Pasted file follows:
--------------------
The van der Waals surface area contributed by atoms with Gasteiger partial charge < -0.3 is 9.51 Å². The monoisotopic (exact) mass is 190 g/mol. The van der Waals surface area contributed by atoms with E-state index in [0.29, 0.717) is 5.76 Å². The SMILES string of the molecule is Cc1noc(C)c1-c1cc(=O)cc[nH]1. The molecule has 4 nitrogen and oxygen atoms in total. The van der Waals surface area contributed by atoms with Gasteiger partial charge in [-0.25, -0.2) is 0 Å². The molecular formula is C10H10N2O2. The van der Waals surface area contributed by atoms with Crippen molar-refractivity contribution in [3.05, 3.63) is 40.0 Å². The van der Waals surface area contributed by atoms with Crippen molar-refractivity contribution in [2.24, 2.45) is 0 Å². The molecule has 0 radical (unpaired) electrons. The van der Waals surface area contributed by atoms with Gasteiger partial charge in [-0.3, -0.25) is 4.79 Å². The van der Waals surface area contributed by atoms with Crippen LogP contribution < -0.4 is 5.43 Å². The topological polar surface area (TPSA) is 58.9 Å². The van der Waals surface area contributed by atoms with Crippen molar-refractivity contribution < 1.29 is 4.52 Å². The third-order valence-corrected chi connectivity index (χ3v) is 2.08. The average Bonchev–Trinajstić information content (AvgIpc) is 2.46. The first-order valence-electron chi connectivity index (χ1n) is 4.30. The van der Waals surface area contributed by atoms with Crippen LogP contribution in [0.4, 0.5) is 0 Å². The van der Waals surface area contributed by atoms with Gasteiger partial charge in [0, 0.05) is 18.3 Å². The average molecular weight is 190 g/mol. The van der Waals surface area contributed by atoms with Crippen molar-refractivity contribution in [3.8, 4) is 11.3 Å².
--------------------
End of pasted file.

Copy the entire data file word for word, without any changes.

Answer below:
The van der Waals surface area contributed by atoms with Gasteiger partial charge < -0.3 is 9.51 Å². The monoisotopic (exact) mass is 190 g/mol. The van der Waals surface area contributed by atoms with E-state index in [0.29, 0.717) is 5.76 Å². The SMILES string of the molecule is Cc1noc(C)c1-c1cc(=O)cc[nH]1. The molecule has 4 nitrogen and oxygen atoms in total. The van der Waals surface area contributed by atoms with Gasteiger partial charge in [-0.25, -0.2) is 0 Å². The molecular formula is C10H10N2O2. The van der Waals surface area contributed by atoms with Crippen molar-refractivity contribution in [3.05, 3.63) is 40.0 Å². The van der Waals surface area contributed by atoms with Crippen molar-refractivity contribution in [2.24, 2.45) is 0 Å². The molecule has 0 radical (unpaired) electrons. The van der Waals surface area contributed by atoms with Gasteiger partial charge in [-0.3, -0.25) is 4.79 Å². The van der Waals surface area contributed by atoms with Crippen LogP contribution < -0.4 is 5.43 Å². The topological polar surface area (TPSA) is 58.9 Å². The van der Waals surface area contributed by atoms with Crippen molar-refractivity contribution < 1.29 is 4.52 Å². The third-order valence-corrected chi connectivity index (χ3v) is 2.08. The average Bonchev–Trinajstić information content (AvgIpc) is 2.46. The first-order valence-electron chi connectivity index (χ1n) is 4.30. The van der Waals surface area contributed by atoms with Crippen LogP contribution in [0.4, 0.5) is 0 Å². The van der Waals surface area contributed by atoms with Gasteiger partial charge in [0, 0.05) is 18.3 Å². The average molecular weight is 190 g/mol. The van der Waals surface area contributed by atoms with Crippen molar-refractivity contribution in [3.8, 4) is 11.3 Å².